Pressure mounted on Monday against Catalan plans to declare independence after hundreds of thousands of protesters rallied to defend Spanish unity. The protests followed days of soaring tensions after police cracked down on voters during a banned October 1 Catalan independence referendum, prompting separatist leaders to warn they would unilaterally break away from Spain in days. Catalan leader Carles Puigdemont, who has yet to decide whether to declare independence in defiance of Spanish authorities, is set to address the regional parliament on Tuesday evening. Hundreds of thousands of flag-waving demonstrators, calling themselves a "silent majority", packed central Barcelona on Sunday to protest against the plan, which has sparked the country's worst political crisis in a generation. Around 350,000 people attended the rally, municipal police said, while organisers put turnout at between 930,000 and 950,000. Some protesters called for Puigdemont to go to jail for holding the independence vote. Others called for dialogue. The slogan for the demonstration -- organised by the Societat Civil Catalana, the main anti-independence group in Catalonia -- was: "Enough, let's recover good sense!" Tentative signs emerged last week that the two sides may be seeking to defuse the crisis after Madrid offered an apology to Catalans injured by police during the vote. But uncertainty still haunts the country as Catalan leaders have said they could declare independence this week. On the eve of Sunday's rally, Spain's Prime Minister Mariano Rajoy refused to rule out suspending Catalonia's regional autonomy -- a move that risks further unrest. But Rajoy assured Catalan leaders that there "is still time" to backtrack and avoid the imposition of direct rule from Madrid. - Call for dialogue - Kofi Annan, in his role as chairman of The Elders, a group of notable public figures formed in 2007 to promote peace, said: "The constitutional crisis that is unfolding in Spain calls for consultation and not confrontation. "I urge the Spanish government and the regional government of Catalonia to renew their commitment to a resolution through dialogue," the former United Nations secretary-general added. Recent polls indicated that Catalans are split on independence, though regional leaders said police violence during the referendum turned many against Madrid. Police said 700,000 people joined a pro-independence protest in Barcelona two days after the vote. With its own language and cultural traditions, demands for independence in Catalonia date back centuries but have surged during recent years of economic hardship. The latest crisis has raised fears of unrest in Catalonia, a northeastern region about the size of Belgium that is home to 7.5 million people and accounts for a fifth of Spain's economy. At Sunday's rally, demonstrators cheered and applauded when a national police helicopter flew over and some people shook the hands of national police officers to thank them for their efforts to stop the referendum. But protesters jeered members of Catalonia's regional police force, the Mossos d'Esquadra, which had largely ignored a court order to close polling stations and seize ballot boxes during the referendum. Dozens of protesters surrounded two Mossos vans and called the officers standing on guard in front of them "traitors". - 'Fanaticism' - Nobel literature prize winner Mario Vargas Llosa warned in an address to the crowd at the end of the rally that "passion can be destructive and ferocious when it is fuelled by fanaticism and racism". "The worst of all, the one that has caused the most ravages in history, is nationalist passion," he added. The Catalan government on Friday published final results from the referendum indicating that 90 percent of voters backed the proposal to break away from Spain. Turnout was 43 percent as Catalans who reject independence largely boycotted the polls. The vote was not held according to official electoral standards as there were no regular voter lists, electoral commission or observers. AFP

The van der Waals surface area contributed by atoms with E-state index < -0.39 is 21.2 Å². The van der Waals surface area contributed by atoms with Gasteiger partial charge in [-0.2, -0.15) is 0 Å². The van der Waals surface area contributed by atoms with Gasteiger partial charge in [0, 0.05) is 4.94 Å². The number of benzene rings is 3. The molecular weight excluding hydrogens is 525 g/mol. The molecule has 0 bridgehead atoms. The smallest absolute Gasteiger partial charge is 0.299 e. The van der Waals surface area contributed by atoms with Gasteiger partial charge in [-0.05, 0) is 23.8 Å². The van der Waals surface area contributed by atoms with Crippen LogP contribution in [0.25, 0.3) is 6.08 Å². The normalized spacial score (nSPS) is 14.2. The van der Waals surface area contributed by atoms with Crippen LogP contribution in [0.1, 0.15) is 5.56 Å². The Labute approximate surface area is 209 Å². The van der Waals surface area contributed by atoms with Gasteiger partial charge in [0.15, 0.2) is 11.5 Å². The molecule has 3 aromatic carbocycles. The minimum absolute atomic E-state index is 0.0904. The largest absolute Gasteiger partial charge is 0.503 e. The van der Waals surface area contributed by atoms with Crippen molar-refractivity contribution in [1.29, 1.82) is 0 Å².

Pressure mounted on Monday against Catalan plans to declare independence after hundreds of thousands of protesters rallied to defend Spanish unity. The protests followed days of soaring tensions after police cracked down on voters during a banned October 1 Catalan independence referendum, prompting separatist leaders to warn they would unilaterally …